The Johnson & Johnson HIV Vaccine Failed. Here's What We Know

It's been a bumpy year for Johnson & Johnson on the vaccine front. First, there were the side effect warnings issued by the Food and Drug Administration (FDA) related to Johnson & Johnson's coronavirus vaccine (via New York Times).

Now, Reuters reports that Johnson & Johnson's experimental HIV vaccine "failed to provide sufficient protection against HIV to young women in sub-Saharan Africa, in the latest setback to the field after a string of earlier failures."​​ 

The nation's top doctors expressed their disappointment in the results. "Although this is certainly not the study outcome for which we had hoped, we must apply the knowledge learned from the Imbokodo trial," Anthony Fauci, director of the U.S. National Institute of Allergy and Infectious Diseases (NIAID) said in prepared remarks (via NIH).

The mid-stage study called Imbokodo — co-sponsored by the Bill and Melinda Gates Foundation and U.S. National Institutes of Health (via ABC News) — tested the experimental vaccine on "2,600 women participants across five Southern African countries, where women and girls accounted for over 60% of all new HIV infections last year." The results showed that the experimental vaccine was only 25% effective.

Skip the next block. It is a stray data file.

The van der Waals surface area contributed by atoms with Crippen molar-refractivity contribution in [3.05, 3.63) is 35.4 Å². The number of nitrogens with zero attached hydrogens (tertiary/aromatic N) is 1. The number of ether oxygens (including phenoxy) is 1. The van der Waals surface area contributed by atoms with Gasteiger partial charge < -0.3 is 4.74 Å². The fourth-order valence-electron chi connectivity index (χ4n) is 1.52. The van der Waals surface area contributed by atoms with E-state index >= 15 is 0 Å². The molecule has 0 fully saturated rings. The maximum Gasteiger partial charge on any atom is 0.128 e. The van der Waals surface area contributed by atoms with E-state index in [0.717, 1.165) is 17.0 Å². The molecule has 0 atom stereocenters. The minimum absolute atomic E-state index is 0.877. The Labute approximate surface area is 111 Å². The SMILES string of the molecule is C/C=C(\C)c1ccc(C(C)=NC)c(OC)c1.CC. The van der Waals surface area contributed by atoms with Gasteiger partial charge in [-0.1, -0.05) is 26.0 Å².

While many afflicted with HIV have access to effective treatments that keep them in remission, and AIDS-related deaths are down 64% since the disease's peak in 2004 (per UNAIDS), approximately 680,000 people worldwide still succumbed to AIDS in 2020, and so research into an effective HIV vaccine remains vital.

History of HIV vaccine research

A search for an HIV vaccine has been ongoing over many years. According to the National Institutes of Health (NIH), HIV was first identified as the virus that causes AIDS in 1984 and the first HIV vaccine clinical, Phase 1 trial opened at the NIH in 1987. Numerous trials followed, each failing due to the experimental vaccine's safety concerns or flawed protection.

The Imbokodo trial was launched in 2017. A press statement from Johnson & Johnson describes the study as a "proof-of-concept efficacy study of Janssen's investigational HIV vaccine regimen." (Janssen is comprised of the pharmaceutical companies of Johnson & Johnson). The study reached full enrollment in 2019 and vaccinations were completed on June 30, 2020.

While the Imbokodo trial yielded poor results, at the same time it was found to be safe and caused no adverse events. "Further analysis of the Imbokodo study is ongoing, and the study has provided enough data to progress with key immunological correlates research." Johnson & Johnson said in a press statement.

Professor Glenda Gray, president and chief executive officer of the South African Medical Research Council (SAMRC) and Imbokodo's protocol chair, noted that "[D]espite great progress made in treatment and prevention, HIV remains a major health challenge for the [sub-Saharan] region," adding, "This underscores the need to apply the knowledge that will be gained from this trial to continue to advance the pursuit of a global HIV vaccine."